In the future, humankind travels by wormholes and expands outward into the galaxy. This is a future humanity that is familiar: it reminds me of The Fifth Element universe. So despite amazing advances in technology (people can be cloned and their memory stored and so are effectively living for ever; starships go faster than the speed of light), human society is reassuringly familiar. Scarcity, exploitation, money and power – still around in force. The power of a handful of corporations equal (or supersede) that of the centralised government, known as the Commonwealth.
Due to events in the preceding book, which I haven’t bothered to read, the Commonwealth is under attack from without – an invasion from a ruthless ant-like species – and from within by a mysterious actor known as the ‘Starflyer.’ It’s pretty much exactly what you would expect.
This book was a change of pace for me. While massive at 1200 pages, it was light reading; great value at $3. It’s an entertaining space opera. Wing Commander meets Blade Runner meets Starship Troopers. Thrill at one-dimensional characters grinding through the plot. There is a Howard Hughes; a Jeff Goldblum-in-Independence Day; a super sleuth, a sexy reporter, some typical politicians, a typical teenager, and a whole cast that standout by how similar they all seem to be in their thoughts and actions.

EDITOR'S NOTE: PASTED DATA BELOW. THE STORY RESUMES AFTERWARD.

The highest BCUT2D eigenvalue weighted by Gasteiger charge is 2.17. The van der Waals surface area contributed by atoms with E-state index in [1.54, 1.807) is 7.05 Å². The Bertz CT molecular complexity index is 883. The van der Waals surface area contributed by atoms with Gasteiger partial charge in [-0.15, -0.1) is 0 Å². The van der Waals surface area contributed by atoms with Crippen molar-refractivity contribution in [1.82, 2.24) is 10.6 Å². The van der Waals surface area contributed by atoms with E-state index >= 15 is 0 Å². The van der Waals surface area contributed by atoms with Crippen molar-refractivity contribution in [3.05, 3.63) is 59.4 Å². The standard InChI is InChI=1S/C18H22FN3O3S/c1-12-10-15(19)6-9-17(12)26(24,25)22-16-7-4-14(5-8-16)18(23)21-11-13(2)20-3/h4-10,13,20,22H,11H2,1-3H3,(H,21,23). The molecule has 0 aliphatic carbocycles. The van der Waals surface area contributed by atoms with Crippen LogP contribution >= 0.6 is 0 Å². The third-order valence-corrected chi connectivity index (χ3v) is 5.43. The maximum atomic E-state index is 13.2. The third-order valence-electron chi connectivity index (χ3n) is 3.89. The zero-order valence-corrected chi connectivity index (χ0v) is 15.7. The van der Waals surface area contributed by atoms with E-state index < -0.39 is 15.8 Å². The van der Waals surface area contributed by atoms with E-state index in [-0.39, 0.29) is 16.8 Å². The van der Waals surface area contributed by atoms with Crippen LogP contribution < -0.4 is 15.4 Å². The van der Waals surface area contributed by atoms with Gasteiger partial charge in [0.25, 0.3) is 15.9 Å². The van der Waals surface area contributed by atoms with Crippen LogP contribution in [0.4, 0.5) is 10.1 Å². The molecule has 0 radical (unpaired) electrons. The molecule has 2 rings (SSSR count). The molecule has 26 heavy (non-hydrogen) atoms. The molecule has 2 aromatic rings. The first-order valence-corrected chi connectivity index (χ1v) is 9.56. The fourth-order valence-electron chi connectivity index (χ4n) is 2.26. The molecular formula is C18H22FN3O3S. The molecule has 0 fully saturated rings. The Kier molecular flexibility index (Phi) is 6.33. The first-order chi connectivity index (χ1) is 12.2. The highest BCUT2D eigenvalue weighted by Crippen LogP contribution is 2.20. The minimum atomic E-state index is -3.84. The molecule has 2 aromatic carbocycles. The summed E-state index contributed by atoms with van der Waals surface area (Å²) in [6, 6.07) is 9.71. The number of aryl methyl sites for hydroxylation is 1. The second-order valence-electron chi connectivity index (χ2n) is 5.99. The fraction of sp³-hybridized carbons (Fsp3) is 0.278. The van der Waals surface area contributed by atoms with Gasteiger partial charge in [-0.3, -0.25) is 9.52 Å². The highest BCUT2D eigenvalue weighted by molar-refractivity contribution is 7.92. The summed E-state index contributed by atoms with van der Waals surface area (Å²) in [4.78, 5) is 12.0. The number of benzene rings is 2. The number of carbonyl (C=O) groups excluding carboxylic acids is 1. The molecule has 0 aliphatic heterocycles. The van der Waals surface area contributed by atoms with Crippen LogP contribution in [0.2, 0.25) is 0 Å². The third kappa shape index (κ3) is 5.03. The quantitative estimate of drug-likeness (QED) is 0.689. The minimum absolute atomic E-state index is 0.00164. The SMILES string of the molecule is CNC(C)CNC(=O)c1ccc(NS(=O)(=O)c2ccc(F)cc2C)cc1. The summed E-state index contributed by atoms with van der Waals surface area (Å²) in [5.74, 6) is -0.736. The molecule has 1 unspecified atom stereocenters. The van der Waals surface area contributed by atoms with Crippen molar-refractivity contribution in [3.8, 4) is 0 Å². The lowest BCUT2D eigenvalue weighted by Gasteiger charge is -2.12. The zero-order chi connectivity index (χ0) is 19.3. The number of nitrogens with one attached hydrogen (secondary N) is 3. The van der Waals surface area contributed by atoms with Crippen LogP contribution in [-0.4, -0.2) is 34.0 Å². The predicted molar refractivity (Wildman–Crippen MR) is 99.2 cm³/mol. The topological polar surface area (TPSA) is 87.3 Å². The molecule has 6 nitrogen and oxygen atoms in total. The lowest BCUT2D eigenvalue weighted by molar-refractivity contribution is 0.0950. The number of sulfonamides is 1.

Don’t get me wrong, the plot has some nice twists and some of the set-pieces are cleaver and original (but this being sci-fi, one comes to expect this). You spend a lot of time with characters which are totally uninteresting or cliche; they inexplicably come to the fore, while many interesting, or at least un-cliche characters seem to fade into the background. It all seems to depend on the needs of the plot.
This is a far cry from sci-fi at its best, yet throughly enjoyable. The Battlestar Galactica reboot comes to mind as a much better spend-of-time.